Simply put, an insured cannot blindly rely on and adopt an estimate prepared by his or her loss consultant without consequence. This is not to say that an insured will always be bound by the representations made in an estimate prepared by his or her loss consultant. However, when an insured relies on or adopts an estimate containing material false statements to support his or her claim, the insured is bound by the estimate and cannot avoid application of the concealment or fraud provision simply because he or she did not prepare the estimate.
Affirmed. (FORST, J., concurs. WARNER, J., concurs specially.)
1The attorney’s concessions, standing alone, established that the estimate contained material false statements as a matter of law. See Oscanyan v. Arms Co., 103 U.S. 261, 263 (1880) (“[A]ny fact, bearing upon the issues involved, admitted by counsel, may be the ground of the court’s procedure equally as if established by the clearest proof.”); see also Wong Ken v. State Farm Fire & Cas. Co., 685 So. 2d 1002, 1003 (Fla. 3d DCA 1997) (affirming summary judgment which was entered pursuant to a similar concealment or fraud provision in a case where the uncontested facts established that the insured misrepresented to the insurer that he incurred $85,000 in additional living expenses after the insurer voluntarily paid over $1 million under the policy).
(WARNER, J., specially concurring.) But for the attorney’s concession that SafePoint was entitled to partial summary judgment on the damage to the kitchen, I would dissent because I conclude that the insured’s deposition testimony did not concede that any statements were false, or that she knew that the loss estimate contained items for repair or replacement which were not caused by the water leak. In fact, there is no evidence that the loss consultant included repairs which were not caused either directly or indirectly by the water leak or the efforts to repair. The insured may not have seen damage in some of the rooms of her home which were included in the estimate, but that does not mean that the damage was not behind the walls. It appears to me that the estimate in this case, even in the kitchen, included repairs required to remedy damaged walls, which could easily require cabinet removal or painting walls in rooms which may not appear to be damaged. Since there was no evidence that the loss consultant included work that was not required as a result of the loss, there were material issues of fact remaining.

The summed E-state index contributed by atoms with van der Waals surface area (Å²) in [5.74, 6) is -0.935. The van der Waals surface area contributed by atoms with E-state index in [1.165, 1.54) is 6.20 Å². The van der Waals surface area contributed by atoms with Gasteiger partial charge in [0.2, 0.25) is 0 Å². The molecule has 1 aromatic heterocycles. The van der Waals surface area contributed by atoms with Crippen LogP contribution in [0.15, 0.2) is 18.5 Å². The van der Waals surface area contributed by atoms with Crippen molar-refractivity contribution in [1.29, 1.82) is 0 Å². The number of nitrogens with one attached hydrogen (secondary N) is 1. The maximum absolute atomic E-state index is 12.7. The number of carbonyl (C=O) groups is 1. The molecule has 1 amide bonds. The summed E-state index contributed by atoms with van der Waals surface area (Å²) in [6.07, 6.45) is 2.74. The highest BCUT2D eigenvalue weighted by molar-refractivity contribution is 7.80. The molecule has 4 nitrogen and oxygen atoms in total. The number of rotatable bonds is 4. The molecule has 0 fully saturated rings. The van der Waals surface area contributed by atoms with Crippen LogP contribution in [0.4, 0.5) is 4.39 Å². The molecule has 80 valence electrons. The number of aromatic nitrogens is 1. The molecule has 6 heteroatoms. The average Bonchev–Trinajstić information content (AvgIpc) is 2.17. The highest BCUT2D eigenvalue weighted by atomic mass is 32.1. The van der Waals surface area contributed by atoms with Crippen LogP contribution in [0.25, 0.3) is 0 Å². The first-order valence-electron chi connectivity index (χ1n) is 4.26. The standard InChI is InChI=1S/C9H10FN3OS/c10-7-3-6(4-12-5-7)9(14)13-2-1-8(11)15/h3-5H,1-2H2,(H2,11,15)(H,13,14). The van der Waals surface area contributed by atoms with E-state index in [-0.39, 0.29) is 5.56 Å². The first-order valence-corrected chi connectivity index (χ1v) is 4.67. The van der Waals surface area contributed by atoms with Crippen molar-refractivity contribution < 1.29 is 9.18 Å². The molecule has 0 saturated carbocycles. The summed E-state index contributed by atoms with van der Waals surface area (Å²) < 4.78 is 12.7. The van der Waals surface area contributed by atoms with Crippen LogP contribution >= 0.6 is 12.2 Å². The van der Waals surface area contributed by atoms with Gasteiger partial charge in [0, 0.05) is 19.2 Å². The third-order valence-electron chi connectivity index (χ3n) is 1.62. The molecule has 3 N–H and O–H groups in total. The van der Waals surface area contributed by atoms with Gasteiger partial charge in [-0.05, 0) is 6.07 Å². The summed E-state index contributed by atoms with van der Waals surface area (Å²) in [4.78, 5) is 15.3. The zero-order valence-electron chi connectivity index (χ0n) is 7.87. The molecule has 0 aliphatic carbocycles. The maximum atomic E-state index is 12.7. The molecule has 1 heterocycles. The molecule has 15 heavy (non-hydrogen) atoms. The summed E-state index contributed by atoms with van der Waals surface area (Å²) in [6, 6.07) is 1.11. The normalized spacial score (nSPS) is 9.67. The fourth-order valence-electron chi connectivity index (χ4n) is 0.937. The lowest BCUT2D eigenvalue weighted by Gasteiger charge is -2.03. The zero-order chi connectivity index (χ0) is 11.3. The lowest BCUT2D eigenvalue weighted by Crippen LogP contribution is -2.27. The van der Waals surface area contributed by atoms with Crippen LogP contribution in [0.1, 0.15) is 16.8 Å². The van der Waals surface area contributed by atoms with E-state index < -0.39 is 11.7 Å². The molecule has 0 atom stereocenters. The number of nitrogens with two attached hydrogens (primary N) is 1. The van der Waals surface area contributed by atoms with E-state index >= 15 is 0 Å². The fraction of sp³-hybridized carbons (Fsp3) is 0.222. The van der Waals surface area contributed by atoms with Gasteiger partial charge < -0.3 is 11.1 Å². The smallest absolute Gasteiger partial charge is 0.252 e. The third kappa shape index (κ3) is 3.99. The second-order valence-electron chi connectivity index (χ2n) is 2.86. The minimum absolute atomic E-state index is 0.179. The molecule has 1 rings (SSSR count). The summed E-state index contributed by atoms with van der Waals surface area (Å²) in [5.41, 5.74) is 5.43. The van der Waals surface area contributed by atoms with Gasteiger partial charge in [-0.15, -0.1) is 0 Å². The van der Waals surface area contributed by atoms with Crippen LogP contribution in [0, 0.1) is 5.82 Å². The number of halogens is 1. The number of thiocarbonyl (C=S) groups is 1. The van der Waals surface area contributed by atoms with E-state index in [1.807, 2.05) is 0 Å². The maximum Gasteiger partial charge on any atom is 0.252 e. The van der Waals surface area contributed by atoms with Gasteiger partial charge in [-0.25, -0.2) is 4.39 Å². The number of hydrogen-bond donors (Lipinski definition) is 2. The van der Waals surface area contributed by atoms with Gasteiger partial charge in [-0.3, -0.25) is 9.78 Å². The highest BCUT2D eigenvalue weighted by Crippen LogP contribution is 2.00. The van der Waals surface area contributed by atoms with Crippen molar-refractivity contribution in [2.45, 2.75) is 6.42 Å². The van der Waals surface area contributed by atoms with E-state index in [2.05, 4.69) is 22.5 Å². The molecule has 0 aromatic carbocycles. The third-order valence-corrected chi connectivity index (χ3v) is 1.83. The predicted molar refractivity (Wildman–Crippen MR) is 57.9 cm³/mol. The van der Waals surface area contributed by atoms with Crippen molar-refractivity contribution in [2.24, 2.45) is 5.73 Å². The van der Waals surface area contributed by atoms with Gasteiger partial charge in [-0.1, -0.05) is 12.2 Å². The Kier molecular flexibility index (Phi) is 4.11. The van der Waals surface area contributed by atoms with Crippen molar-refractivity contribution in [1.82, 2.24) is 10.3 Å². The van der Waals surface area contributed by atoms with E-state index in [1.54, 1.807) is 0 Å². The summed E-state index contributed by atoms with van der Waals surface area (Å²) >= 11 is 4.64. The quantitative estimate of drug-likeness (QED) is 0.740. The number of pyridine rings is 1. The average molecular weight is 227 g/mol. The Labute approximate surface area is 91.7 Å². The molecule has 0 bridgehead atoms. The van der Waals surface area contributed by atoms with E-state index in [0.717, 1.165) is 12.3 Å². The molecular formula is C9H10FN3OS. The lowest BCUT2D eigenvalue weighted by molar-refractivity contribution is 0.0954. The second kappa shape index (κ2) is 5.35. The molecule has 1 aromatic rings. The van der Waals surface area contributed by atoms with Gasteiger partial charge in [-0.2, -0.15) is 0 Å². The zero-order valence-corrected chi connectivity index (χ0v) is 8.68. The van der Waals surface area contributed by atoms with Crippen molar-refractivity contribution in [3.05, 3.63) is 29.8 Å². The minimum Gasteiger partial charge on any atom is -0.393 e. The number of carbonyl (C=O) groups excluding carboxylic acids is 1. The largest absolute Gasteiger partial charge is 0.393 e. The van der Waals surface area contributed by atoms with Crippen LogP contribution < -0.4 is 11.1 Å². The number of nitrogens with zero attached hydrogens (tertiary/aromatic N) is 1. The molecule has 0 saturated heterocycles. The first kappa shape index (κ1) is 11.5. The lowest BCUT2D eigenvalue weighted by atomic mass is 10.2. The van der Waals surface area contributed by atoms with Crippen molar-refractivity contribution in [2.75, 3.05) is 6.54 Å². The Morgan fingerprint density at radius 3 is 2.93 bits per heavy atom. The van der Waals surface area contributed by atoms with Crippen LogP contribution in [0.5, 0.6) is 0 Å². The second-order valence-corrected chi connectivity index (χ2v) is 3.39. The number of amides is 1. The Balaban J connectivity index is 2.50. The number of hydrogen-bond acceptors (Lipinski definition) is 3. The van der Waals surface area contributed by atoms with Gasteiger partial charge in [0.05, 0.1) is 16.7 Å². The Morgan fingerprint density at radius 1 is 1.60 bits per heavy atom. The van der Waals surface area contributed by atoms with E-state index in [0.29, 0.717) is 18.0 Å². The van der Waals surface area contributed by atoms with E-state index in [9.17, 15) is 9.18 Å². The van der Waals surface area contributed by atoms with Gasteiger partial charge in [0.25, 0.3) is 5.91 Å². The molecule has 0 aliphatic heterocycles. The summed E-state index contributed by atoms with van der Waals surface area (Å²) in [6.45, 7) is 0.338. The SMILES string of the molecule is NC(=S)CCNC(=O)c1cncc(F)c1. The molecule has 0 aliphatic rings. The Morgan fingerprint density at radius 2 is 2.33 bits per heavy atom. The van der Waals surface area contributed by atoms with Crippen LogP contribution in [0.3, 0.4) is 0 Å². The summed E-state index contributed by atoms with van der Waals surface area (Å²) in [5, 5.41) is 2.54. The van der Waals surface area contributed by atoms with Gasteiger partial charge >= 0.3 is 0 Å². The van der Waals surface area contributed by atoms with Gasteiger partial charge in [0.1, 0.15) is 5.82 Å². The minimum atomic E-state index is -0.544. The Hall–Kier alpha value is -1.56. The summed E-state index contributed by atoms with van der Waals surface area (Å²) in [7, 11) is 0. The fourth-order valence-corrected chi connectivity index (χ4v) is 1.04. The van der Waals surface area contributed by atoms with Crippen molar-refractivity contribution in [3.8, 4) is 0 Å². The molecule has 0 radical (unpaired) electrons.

The insured’s attorney, however, admitted that the court could grant partial summary judgment as to the kitchen repairs, which would remove $11,000 from the $43,181 estimate — about a quarter of it. His statement amounts to an admission that the estimate included false statements for repairs to damage that did not occur. “A party is [ ] bound by factual concessions made by that party’s attorney before a judge in a legal proceeding.” Dicus v. Dist. Bd. of Trs. for Valencia, 734 So. 2d 563, 564 (Fla. 5th DCA 1999) (footnote omitted).
As to the last paragraph of the majority opinion, I disagree that the insured should face forfeiture of policy benefits because she relied on a loss consultant’s estimate. An insured is no expert as to what repairs are needed to a structure after a loss, nor their cost. The insured hires a consultant to make sure that the insurer does not shortchange the insured through its claims evaluation process. The estimate is simply an opinion of what property is damaged by the covered incident and the cost to repair that property.
The insured’s statements in reference to the estimate in this case are not like the false statement in Universal Property & Casualty Insurance Co. v. Johnson, 114 So. 3d 1031 (Fla. 1st DCA 2013), where the insured denied having been convicted of a felony on the insurance application, which was information that must have come from the insured. There, the court noted that even if the statement was unintentional, it still affected the insurer’s risk, and the insurer would not have issued the policy had it known of the conviction. In cases of loss estimates such as here, however, the insurer can, and does, make its own determination regarding the amount of the loss and the requirements for repairs. The insurer does not pay a loss solely on the basis of the insured’s loss estimate. Therefore, the insured’s loss estimate does not affect the insurer’s risk nor cause an overpayment for a loss.* * *